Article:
On Pygmy Rabbits and Bumble Bees

Published February 14, 2024

If I say the sky is purple and you say it’s blue, so I challenge you to prove it, what would you do? How do you prove something nobody has spent money studying because it’s never been questioned before? Are there any scholarly, peer-reviewed journal studies proving conclusively, in a “settled science” sort-of way, what color the sky is?

This has been one of the primary dilemmas in administering the Endangered Species Act since the day it was signed into law in 1973. Someone suggests a species is in danger of extinction, and someone else says it isn’t. How does the agency in charge, U.S. Fish and Wildlife Service (USFWS), decide? Officials are supposed to rely on the best available science, but what if there isn’t much to go on?

The question occurs again now, as USFWS has announced it will add nine more species to the endangered list – which already includes 2,412 plants, animals, birds, fish, and bugs. The agency is already adding 65 new species, so what’s another nine among friends?

The new species include two colorful Indonesian fish, though our government can’t really regulate Indonesian fishermen. The decision also includes two Appalachian salamanders, a southwestern firefly, a Mojave Desert penstemon plant, and a toad that supposedly lives only in one Nevada county. But it also includes two species whose listed habitat includes Colorado: the pygmy rabbit, which does not live in Colorado, and the southern plains bumble bee, which thrives across 33 states. This is how the Endangered Species Act has evolved over its 50-year history.

The process, contrary to original intent, has become relatively simple. An environmental industry group or coalition petitions USFWS to add a species to the list, and the agency does so. If it declines, a lawsuit follows, and eventually some federal judge will order the listing anyway, so officials have learned that it is easier to list species than not. Not to mention the inherent incentives for more listings (in the federal system, more stuff always means more money, staff, and power). They have absolutely nothing to lose.

The pygmy rabbit case shows how the system can twist biological reality, especially in determining range and habitat. The listing petition was filed by four environmental industry groups last spring. In explaining the background, the petition asserted, “Today, the pygmy rabbit is patchily distributed throughout the Great Basin and adjacent intermountain areas of the western U.S, from southeastern Oregon and southern Idaho to southwestern Montana and south-central Wyoming and northwestern Colorado…” To appear scientifically correct, an included footnote said, “A complete description of pygmy rabbit range, distribution, and natural history was provided in the September 2010 determination…” In other words, citing the USFWS’s own document.

But watch this – what that 2010 document actually said was, “The pygmy rabbit’s historical range includes portions of Washington, Oregon, Idaho, Montana, Wyoming, California, Nevada and Utah.” There was no mention of Colorado, because as a later section clarified, “Pygmy rabbits occur within a portion of this area, but they are not known to occur in Arizona, Colorado, North or South Dakota, or New Mexico.”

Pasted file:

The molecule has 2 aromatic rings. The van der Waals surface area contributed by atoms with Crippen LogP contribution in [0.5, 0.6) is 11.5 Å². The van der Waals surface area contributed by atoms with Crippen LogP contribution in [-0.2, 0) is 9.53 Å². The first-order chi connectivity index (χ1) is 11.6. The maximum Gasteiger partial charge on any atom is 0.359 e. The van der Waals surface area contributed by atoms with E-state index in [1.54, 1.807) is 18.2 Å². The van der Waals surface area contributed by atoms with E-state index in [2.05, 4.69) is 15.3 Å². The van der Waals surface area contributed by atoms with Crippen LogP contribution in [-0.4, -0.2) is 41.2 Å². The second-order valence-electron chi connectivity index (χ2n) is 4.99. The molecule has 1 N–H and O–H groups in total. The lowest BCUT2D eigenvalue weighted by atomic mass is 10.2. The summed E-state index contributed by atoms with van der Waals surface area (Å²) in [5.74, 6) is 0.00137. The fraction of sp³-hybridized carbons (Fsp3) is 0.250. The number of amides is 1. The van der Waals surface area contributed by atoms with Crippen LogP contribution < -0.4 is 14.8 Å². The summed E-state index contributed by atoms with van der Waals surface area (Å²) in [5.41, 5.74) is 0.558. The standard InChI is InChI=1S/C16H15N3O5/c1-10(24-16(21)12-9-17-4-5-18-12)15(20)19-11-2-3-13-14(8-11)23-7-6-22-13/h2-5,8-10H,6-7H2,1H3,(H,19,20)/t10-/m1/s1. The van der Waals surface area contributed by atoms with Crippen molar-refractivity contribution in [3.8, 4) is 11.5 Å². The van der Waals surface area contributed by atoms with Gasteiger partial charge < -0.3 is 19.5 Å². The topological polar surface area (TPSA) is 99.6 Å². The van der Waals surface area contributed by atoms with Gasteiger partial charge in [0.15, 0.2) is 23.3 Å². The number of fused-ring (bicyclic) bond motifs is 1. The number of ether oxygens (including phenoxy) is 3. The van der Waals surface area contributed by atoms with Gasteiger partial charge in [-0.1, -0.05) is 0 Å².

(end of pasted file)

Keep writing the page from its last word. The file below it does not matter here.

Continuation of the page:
A small population was apparently found to have crossed over from southern Wyoming once years ago (bunnies apparently don’t know where the border is) but has not been seen since. Even the petition acknowledges that state wildlife “camera traps” have found no pygmy rabbits since.

The Southern Plains bumble bee represents another common abuse. An 85-page listing petition from the Center for Biological Diversity describes the current range of the species in a way that proves on its face the bees are not in danger of extinction. It admits the bumble bees have been detected in 28 states and 500 counties, an included map showing “recent occurrences” from Florida to New Mexico and Virginia to South Dakota. The “recent range” is said to be roughly 1.25 million square miles, about a third of the United States.

Contrary to popular myth, the Endangered Species Act does not require good science, sound science, peer-reviewed science, or even accurate science. It merely requires the “best available” science. Frequently, the petitioning organization has the “best available” scientific information. In this case, an 85-page analysis was probably the only available science on the range of Southern Plains bumble bees. So, the listing outcome is entirely predictable.

Various petitioners now seek another 3,178 more endangered listings. It might be easier to list those not endangered – pigeons, feral cats, and mosquitos maybe? I say those are not endangered, but don’t ask me to prove it. I have no studies to cite.

Photo by Rhododendrites. Creative Commons Attribution-Share Alike 4.0 International.